Chicago Board of Health members learned at their meeting that COVID-19 cases are down overall but increasing in the 18-to-39 age group on the far South and West Sides, where vaccination rates are lowest. Chicago Department of Public Health Commissioner Dr. Allison Arwady also reported that over fifty percent of adults in Chicago have received one shot, a third are fully vaccinated, and fifty-two percent of residents sixty-five and older are vaccinated. Hospitalizations have decreased. Also, Board of Health member Juan M. Calderon asked how federal CARES Act COVID-19 relief funds will be allocated. Federal government rules guide spending, Arwady said; Chicago is receiving a new grant set to focus on health disparities and inequities. Calderon also asked why the health department hasn’t commented on the Adam Toledo case and police violence as a public health issue or supported the Latinx community more. CDPH took no action in response to the killing of Adam Toledo.
At its first partly-in-person meeting since March 2020, the City Council approved major changes to Chicago’s affordable housing requirements ordinance (see above). Ald. Mike Rodriguez (22nd) introduced a resolution to honor the life of Adam Toledo that called for a transparent and speedy investigation. Outside, protesters called for the passage of the Empowering Communities for Public Safety ordinance, a unified police oversight plan from the two coalitions that previously sought to pass the CPAC and GAPA plans. Lightfoot, who failed to fulfill a campaign promise to pass police oversight in her first one hundred days in office, cut off Ald. Byron Sigcho-Lopez (25th) when he mentioned the ordinance and urged “more than prayers or platitudes, but action, Mayor Lightfoot.”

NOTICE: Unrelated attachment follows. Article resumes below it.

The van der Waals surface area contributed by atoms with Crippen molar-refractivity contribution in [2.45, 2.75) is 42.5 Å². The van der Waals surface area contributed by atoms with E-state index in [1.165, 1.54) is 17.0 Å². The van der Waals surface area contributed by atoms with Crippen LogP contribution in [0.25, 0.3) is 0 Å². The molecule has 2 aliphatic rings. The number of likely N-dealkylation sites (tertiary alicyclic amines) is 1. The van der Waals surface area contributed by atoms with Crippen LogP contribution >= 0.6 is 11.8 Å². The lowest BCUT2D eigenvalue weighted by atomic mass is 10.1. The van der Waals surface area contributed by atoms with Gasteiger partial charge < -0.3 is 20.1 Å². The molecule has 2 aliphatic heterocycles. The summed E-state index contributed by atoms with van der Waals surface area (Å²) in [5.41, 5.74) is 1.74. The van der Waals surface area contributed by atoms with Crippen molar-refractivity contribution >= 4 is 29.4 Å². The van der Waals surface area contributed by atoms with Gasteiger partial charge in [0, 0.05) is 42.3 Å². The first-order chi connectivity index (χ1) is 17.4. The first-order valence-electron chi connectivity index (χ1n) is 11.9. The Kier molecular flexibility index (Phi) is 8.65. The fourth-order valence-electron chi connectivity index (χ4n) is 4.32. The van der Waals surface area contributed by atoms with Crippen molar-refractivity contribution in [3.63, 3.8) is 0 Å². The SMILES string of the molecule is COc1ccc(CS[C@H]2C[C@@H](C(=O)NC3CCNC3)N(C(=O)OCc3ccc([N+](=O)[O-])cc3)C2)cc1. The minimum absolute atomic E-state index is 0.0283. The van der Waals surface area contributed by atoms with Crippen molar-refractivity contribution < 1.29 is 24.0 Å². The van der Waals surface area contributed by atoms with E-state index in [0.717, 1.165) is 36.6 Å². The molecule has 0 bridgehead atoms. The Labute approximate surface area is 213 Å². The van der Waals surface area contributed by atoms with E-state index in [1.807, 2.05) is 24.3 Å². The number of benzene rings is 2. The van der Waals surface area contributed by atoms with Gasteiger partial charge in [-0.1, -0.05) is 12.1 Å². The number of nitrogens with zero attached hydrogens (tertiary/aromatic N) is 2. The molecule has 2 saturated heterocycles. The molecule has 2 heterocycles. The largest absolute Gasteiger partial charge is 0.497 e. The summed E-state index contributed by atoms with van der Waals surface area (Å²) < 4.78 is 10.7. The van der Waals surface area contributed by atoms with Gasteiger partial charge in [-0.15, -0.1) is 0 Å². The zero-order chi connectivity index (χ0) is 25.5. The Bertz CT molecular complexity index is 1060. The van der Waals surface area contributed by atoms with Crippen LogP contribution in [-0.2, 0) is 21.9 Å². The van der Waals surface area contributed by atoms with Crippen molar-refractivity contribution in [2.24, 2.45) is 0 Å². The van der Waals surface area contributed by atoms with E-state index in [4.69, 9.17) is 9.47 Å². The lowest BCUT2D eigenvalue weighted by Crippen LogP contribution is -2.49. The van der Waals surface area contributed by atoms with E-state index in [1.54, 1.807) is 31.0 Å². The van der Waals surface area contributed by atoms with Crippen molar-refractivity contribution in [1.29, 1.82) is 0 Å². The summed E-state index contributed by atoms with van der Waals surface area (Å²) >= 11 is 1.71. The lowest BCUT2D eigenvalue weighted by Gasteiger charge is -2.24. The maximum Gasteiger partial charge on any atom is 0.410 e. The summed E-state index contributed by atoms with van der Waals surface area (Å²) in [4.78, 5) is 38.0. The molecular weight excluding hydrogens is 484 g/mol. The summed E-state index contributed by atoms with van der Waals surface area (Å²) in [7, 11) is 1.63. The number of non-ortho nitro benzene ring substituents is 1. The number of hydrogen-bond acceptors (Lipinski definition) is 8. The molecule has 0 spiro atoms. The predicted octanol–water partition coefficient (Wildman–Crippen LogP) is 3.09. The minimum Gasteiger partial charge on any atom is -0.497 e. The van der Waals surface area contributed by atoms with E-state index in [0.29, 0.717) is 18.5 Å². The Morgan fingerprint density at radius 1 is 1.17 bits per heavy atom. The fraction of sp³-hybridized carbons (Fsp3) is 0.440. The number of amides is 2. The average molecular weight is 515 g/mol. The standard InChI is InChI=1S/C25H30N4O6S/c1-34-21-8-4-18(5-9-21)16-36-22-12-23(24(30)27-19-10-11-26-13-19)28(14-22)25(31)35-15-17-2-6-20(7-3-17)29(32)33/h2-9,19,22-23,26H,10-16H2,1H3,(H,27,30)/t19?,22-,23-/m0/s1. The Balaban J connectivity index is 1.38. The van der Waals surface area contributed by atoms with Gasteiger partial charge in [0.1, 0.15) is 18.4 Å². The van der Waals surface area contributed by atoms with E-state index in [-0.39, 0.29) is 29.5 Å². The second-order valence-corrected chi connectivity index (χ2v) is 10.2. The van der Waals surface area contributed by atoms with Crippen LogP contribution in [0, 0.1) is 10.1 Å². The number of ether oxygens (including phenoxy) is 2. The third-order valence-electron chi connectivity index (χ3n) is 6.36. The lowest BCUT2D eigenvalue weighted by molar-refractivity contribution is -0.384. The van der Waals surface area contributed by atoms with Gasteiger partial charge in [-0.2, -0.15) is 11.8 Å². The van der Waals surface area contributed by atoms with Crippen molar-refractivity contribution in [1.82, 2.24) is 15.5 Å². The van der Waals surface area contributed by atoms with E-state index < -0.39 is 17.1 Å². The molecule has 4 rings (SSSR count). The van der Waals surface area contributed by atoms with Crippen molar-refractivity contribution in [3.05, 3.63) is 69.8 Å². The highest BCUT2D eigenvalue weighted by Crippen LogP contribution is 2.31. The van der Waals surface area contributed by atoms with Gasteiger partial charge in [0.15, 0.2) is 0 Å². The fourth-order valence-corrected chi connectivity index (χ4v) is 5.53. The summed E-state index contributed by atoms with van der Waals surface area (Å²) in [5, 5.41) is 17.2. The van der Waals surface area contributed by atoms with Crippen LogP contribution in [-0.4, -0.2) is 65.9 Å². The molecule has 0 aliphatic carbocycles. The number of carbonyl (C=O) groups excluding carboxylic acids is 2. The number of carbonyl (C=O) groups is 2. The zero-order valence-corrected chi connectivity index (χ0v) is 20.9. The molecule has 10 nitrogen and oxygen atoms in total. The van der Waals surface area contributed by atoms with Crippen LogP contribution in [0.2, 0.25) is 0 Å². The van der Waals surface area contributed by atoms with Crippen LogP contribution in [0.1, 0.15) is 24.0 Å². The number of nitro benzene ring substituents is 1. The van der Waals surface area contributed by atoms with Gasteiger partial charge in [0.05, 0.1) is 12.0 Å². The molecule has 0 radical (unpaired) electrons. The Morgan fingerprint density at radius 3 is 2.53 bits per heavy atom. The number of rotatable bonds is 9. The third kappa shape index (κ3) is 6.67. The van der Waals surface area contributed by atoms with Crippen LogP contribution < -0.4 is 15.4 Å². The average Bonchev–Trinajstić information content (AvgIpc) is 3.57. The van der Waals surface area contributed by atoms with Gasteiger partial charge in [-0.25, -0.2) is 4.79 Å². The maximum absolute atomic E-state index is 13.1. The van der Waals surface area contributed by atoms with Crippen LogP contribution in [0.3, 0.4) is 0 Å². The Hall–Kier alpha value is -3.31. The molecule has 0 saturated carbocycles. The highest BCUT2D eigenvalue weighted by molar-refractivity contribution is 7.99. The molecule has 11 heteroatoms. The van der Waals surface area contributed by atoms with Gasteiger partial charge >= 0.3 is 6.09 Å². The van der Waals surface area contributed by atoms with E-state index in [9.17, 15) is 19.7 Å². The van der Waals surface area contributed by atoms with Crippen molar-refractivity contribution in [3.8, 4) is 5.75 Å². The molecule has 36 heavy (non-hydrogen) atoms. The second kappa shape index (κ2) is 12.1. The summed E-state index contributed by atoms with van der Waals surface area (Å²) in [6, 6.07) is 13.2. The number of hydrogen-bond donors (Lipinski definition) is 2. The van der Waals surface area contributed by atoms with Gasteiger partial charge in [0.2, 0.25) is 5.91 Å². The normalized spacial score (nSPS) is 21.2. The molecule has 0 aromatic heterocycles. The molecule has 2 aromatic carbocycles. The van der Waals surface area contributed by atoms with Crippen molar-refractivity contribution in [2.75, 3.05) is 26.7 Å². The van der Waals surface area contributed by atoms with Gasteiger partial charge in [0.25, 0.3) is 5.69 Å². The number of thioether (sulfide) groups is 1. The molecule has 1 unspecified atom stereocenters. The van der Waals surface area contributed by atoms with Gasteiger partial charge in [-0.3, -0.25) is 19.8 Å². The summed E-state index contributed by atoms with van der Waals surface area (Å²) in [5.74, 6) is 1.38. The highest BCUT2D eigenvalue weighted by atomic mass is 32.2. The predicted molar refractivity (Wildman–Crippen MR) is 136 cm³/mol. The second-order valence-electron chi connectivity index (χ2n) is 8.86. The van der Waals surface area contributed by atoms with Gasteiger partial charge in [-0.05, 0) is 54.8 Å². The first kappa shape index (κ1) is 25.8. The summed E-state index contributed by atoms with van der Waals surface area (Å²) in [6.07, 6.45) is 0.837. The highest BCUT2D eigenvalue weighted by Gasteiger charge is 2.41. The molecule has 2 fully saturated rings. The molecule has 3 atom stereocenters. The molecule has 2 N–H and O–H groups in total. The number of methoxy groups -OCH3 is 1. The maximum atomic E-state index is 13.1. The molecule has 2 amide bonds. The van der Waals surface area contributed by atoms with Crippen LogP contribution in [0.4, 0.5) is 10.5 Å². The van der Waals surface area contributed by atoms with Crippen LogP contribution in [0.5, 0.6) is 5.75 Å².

This information was collected, in part, using reporting from City Bureau’s Documenters at documenters.org